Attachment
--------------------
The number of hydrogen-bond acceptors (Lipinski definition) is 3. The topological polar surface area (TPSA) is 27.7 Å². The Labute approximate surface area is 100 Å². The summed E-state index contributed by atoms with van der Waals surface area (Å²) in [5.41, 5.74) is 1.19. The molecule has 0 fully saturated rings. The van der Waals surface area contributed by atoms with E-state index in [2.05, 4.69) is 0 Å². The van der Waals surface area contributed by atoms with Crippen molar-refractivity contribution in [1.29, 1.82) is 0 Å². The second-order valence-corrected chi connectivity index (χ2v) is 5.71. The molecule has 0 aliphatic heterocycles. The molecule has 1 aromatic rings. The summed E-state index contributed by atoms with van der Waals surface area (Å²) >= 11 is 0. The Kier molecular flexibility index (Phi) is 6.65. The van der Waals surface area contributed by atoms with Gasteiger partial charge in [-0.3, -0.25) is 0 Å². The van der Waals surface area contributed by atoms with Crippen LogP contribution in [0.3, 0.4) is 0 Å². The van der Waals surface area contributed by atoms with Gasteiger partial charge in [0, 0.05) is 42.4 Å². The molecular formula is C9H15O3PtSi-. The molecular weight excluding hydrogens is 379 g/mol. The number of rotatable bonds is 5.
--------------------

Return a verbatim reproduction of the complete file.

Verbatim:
The number of hydrogen-bond acceptors (Lipinski definition) is 3. The topological polar surface area (TPSA) is 27.7 Å². The Labute approximate surface area is 100 Å². The summed E-state index contributed by atoms with van der Waals surface area (Å²) in [5.41, 5.74) is 1.19. The molecule has 0 fully saturated rings. The van der Waals surface area contributed by atoms with E-state index in [2.05, 4.69) is 0 Å². The van der Waals surface area contributed by atoms with Crippen molar-refractivity contribution in [1.29, 1.82) is 0 Å². The second-order valence-corrected chi connectivity index (χ2v) is 5.71. The molecule has 0 aliphatic heterocycles. The molecule has 1 aromatic rings. The summed E-state index contributed by atoms with van der Waals surface area (Å²) >= 11 is 0. The Kier molecular flexibility index (Phi) is 6.65. The van der Waals surface area contributed by atoms with Gasteiger partial charge in [-0.3, -0.25) is 0 Å². The van der Waals surface area contributed by atoms with Crippen LogP contribution in [0.3, 0.4) is 0 Å². The van der Waals surface area contributed by atoms with Gasteiger partial charge in [0, 0.05) is 42.4 Å². The molecular formula is C9H15O3PtSi-. The molecular weight excluding hydrogens is 379 g/mol. The number of rotatable bonds is 5.